What is the name of the ruling dynasty of Monaco? How many legs does a lobster have? Do you love trivia?
My recent trivia night experiences have shown me that a game of trivia is so much more than knowing when the Jamaican Rock Iguana was first considered an endangered species (1944). Trivia nights might be the next successful model for a reimagined United Nations or, on a smaller scale, our community council. They can be a model for collective problem-solving, deductive reasoning, the benefits of risk taking, and cooperation in decision making.
What a happy discovery to learn that groups of strangers gather together to eat, drink and play trivia games in pubs and coffee houses. I have been part of such a gathering over the last several months. We boast a team of about ten people and have won in a field of over 20 teams. What has been the secret to our success and how might we use it as model for community?
While I love trivia games, I realize that I am not very good at them. I rarely know more than one answer in any given round. My teammates often have many more correct answers. However, my one correct answer may be crucial for the win. The lesson here? Every player on a team has value. I release a bit of ego, knowing that my time will come. (Recently it was a multiple-choice question involving the Italian grape variety Barbera.)
Another important lesson from Trivia Night concerns the guidelines needed to complete a successful game. The questions are given in a timed sequence. Each team has a finite amount of time to determine their answers to keep the game moving. Imagine, if you will, a world where bureaucratic duties are completed within an allotted time frame. A miracle!
During the game, everyone can voice an opinion. The team either goes with a majority agreement on a well-argued answer or the team may opt for one person’s intuitive opinion. When the time comes, answers are submitted for good or ill. Either way, everyone had an opportunity for input. Democracy in action.
There is a certain decorum or etiquette. You must respect your teammates. You must not shout out your answers, potentially sabotaging your own efforts. Successful team members learn to take their victory laps at the appropriate times. It is unseemly to laugh at mistakes. On the other hand, having a sense of humor is always helpful. Realizing your place in the grand scheme of things, with humility and a little self-deprecation, generally enhances team-building and your place on the team.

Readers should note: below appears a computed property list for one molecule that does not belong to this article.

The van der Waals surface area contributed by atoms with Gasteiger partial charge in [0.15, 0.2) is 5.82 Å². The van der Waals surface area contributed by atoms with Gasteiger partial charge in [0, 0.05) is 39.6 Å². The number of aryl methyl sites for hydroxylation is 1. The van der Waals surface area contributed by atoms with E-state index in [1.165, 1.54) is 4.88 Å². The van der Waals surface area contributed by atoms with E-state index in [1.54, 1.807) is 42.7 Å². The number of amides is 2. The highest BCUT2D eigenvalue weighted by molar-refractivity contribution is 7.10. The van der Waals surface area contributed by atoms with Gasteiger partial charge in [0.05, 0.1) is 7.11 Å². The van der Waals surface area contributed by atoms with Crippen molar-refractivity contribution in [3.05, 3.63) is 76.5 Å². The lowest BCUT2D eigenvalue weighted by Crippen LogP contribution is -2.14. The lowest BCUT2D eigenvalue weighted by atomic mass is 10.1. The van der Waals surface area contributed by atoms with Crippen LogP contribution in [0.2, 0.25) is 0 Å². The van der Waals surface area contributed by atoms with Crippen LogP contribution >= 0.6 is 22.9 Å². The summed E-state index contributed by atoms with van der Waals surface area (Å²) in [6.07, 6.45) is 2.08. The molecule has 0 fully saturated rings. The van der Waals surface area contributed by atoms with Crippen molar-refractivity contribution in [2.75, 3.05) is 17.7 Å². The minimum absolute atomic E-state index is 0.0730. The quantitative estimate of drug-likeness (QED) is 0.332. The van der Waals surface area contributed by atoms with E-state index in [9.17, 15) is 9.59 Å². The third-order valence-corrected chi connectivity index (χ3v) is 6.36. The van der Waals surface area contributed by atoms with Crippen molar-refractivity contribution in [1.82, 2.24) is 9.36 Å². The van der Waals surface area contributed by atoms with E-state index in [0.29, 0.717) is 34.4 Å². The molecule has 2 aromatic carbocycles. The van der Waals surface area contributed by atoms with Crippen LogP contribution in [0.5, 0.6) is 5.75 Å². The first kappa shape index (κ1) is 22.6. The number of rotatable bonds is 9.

Players must consult with their teammates to reach a conclusion. You may have to admit to your own lack of knowledge in a certain area—reptiles, for example. Yield the floor to members who are experts in this field. In our case, the reptile experts on our team are the 20-something girls. (You should have seen them come to attention when that category was announced.) Any real-world committee benefits when this is the norm for an organization.
By far the most important element of our success is the spirit of inclusiveness on our team. SWAG (Secretly We Are Guessing) is a large team. Many of the teams we compete against are made up of three to six people. We are an age-diverse team of ten with members in their 70s down to middle-agers, and then to early 20-somethings. Each of us brings unique bits of culture, knowledge, intellect, education and life experience to the table. When we realized that this combination was the winning strategy, we were on our way. This is our way of making a bigger tent, or making a larger circle, instead of excluding people who are not the same as us. It has worked every time.
In trivia games, as in life, you never know what is going to come your way. Each round may have a theme or it could be a set of random questions. There is no way to prepare ahead for the question, except to trust yourself and your teammates. The broadest base of players provides the broadest base of knowledge and the best platform for reaching the right answers.
Happy gaming to all.
Vicki Husted Biggs is a longtime social worker who lives in Home.
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